Lotteried Down: The Consequences of Losing in Rankings-Based School Assignment
*Names in bold indicate Presenter
In New Orleans, public schools have no geographic attendance zones and the large majority participate in a centralized student assignment lottery (OneApp). The OneApp system includes two rounds of school lotteries in which students rank schools and are assigned to the top-ranked school in which they win a lottery. Following the second round, students re-sort in process by which parents can request transfers if additional slots are available when lottery winners do not enroll. State administrators who oversee the OneApp report that over 90% of students are assignment to one of their top three choices. But in a system with a large number of failing schools, it is in unclear what is lost between a parents’ first and third choices, or what happens to the remaining 10% of students.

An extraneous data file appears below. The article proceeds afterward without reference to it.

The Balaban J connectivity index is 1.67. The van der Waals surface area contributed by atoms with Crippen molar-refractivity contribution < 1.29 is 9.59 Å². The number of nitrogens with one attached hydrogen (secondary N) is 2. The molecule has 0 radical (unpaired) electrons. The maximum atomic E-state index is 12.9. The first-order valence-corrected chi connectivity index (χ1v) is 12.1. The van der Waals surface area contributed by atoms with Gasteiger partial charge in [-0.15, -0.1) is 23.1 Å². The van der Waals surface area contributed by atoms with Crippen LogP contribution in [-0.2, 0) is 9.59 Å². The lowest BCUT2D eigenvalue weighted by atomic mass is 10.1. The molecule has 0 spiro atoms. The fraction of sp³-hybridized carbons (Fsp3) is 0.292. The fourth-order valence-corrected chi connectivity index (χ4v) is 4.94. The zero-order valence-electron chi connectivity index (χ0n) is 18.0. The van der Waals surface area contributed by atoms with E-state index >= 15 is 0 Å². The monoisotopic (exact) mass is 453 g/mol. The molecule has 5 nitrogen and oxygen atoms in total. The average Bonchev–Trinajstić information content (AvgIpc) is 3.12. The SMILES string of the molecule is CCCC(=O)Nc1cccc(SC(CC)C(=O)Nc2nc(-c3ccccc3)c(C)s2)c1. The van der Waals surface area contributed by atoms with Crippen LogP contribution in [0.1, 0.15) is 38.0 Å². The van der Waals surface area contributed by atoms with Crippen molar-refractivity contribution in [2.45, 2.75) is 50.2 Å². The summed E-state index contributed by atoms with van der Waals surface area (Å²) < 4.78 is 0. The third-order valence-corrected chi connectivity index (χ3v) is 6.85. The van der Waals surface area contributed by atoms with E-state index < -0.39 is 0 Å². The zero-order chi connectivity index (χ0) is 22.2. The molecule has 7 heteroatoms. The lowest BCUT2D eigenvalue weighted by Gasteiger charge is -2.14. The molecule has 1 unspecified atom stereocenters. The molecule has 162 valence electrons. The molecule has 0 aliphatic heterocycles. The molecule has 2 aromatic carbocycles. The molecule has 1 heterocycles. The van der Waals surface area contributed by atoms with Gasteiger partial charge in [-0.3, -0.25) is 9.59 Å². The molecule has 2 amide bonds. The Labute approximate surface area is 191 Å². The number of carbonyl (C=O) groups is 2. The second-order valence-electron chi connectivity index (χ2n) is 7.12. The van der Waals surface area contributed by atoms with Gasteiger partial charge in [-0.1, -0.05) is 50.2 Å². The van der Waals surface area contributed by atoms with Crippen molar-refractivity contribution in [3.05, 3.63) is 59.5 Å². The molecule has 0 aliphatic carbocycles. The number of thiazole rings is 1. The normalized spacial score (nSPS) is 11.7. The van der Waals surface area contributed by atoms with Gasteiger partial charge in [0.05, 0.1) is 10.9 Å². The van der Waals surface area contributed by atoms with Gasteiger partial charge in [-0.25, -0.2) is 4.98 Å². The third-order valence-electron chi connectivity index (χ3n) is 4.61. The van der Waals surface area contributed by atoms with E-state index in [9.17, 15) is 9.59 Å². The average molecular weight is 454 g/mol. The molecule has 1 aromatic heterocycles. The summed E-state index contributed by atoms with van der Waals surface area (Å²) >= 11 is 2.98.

Using parental rankings of schools from the OneApp for the 2013-14 school year, we calculate the difference between a parent’s first choice school and subsequent choices to measure the potential cost of being a lottery loser. Next, we calculate the difference between the first choice and the actual assignment. Finally, we estimate the effects of losing a first choice school on parent behavior in the round two lottery and final assignment process. Preliminary results indicate that a large proportion of parents rank a small number of highly oversubscribed school in top choices. Subsequently, a large number of students face assignments with considerably lower report card grades. This leads to a large number of parents attempting to gain a reassignment through the second lottery and large number of bureaucratic transfers after the lottery is complete.